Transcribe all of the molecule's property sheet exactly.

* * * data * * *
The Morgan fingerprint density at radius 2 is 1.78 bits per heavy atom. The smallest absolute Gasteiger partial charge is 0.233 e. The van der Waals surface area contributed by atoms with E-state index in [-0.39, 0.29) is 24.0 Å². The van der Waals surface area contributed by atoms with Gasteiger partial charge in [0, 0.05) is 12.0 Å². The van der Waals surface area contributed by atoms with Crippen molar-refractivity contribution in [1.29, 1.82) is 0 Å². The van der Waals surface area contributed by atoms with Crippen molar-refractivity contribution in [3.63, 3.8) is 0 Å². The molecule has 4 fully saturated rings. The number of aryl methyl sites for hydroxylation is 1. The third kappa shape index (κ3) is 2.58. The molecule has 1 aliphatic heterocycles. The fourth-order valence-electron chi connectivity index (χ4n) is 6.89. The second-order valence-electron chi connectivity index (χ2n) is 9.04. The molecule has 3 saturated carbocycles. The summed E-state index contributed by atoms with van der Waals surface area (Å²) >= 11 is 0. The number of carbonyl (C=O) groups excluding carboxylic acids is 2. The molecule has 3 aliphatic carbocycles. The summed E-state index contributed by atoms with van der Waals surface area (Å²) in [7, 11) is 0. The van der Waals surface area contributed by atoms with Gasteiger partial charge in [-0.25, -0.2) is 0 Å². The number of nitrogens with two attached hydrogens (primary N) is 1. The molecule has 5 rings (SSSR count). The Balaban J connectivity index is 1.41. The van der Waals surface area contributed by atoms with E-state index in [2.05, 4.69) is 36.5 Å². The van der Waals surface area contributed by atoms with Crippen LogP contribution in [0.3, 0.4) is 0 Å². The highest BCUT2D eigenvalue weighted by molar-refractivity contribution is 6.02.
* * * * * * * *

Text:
The Morgan fingerprint density at radius 2 is 1.78 bits per heavy atom. The smallest absolute Gasteiger partial charge is 0.233 e. The van der Waals surface area contributed by atoms with E-state index in [-0.39, 0.29) is 24.0 Å². The van der Waals surface area contributed by atoms with Gasteiger partial charge in [0, 0.05) is 12.0 Å². The van der Waals surface area contributed by atoms with Crippen molar-refractivity contribution in [1.29, 1.82) is 0 Å². The van der Waals surface area contributed by atoms with Crippen molar-refractivity contribution in [3.63, 3.8) is 0 Å². The molecule has 4 fully saturated rings. The number of aryl methyl sites for hydroxylation is 1. The third kappa shape index (κ3) is 2.58. The molecule has 1 aliphatic heterocycles. The fourth-order valence-electron chi connectivity index (χ4n) is 6.89. The second-order valence-electron chi connectivity index (χ2n) is 9.04. The molecule has 3 saturated carbocycles. The summed E-state index contributed by atoms with van der Waals surface area (Å²) >= 11 is 0. The number of carbonyl (C=O) groups excluding carboxylic acids is 2. The molecule has 3 aliphatic carbocycles. The summed E-state index contributed by atoms with van der Waals surface area (Å²) in [7, 11) is 0. The van der Waals surface area contributed by atoms with Gasteiger partial charge in [-0.25, -0.2) is 0 Å². The number of nitrogens with two attached hydrogens (primary N) is 1. The molecule has 5 rings (SSSR count). The Balaban J connectivity index is 1.41. The van der Waals surface area contributed by atoms with E-state index in [2.05, 4.69) is 36.5 Å². The van der Waals surface area contributed by atoms with Crippen LogP contribution in [0.3, 0.4) is 0 Å². The highest BCUT2D eigenvalue weighted by molar-refractivity contribution is 6.02.